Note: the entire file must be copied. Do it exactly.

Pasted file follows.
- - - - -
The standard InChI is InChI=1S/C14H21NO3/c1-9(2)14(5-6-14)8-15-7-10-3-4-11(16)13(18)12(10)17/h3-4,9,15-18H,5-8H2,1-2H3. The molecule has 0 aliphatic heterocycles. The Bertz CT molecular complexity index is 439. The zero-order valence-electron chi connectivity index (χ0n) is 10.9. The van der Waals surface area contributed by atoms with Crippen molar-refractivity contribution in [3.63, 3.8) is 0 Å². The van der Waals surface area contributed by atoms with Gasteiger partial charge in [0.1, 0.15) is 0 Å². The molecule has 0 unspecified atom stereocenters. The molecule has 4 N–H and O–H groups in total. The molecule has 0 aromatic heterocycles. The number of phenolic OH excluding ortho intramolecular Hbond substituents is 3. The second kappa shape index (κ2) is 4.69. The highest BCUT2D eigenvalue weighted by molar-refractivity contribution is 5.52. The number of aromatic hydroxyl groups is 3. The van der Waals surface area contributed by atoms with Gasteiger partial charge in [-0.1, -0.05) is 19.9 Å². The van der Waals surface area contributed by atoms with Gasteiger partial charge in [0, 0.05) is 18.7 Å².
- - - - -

The standard InChI is InChI=1S/C14H21NO3/c1-9(2)14(5-6-14)8-15-7-10-3-4-11(16)13(18)12(10)17/h3-4,9,15-18H,5-8H2,1-2H3. The molecule has 0 aliphatic heterocycles. The Bertz CT molecular complexity index is 439. The zero-order valence-electron chi connectivity index (χ0n) is 10.9. The van der Waals surface area contributed by atoms with Crippen molar-refractivity contribution in [3.63, 3.8) is 0 Å². The van der Waals surface area contributed by atoms with Gasteiger partial charge in [0.1, 0.15) is 0 Å². The molecule has 0 unspecified atom stereocenters. The molecule has 4 N–H and O–H groups in total. The molecule has 0 aromatic heterocycles. The number of phenolic OH excluding ortho intramolecular Hbond substituents is 3. The second kappa shape index (κ2) is 4.69. The highest BCUT2D eigenvalue weighted by molar-refractivity contribution is 5.52. The number of aromatic hydroxyl groups is 3. The van der Waals surface area contributed by atoms with Gasteiger partial charge in [-0.1, -0.05) is 19.9 Å². The van der Waals surface area contributed by atoms with Gasteiger partial charge in [0, 0.05) is 18.7 Å².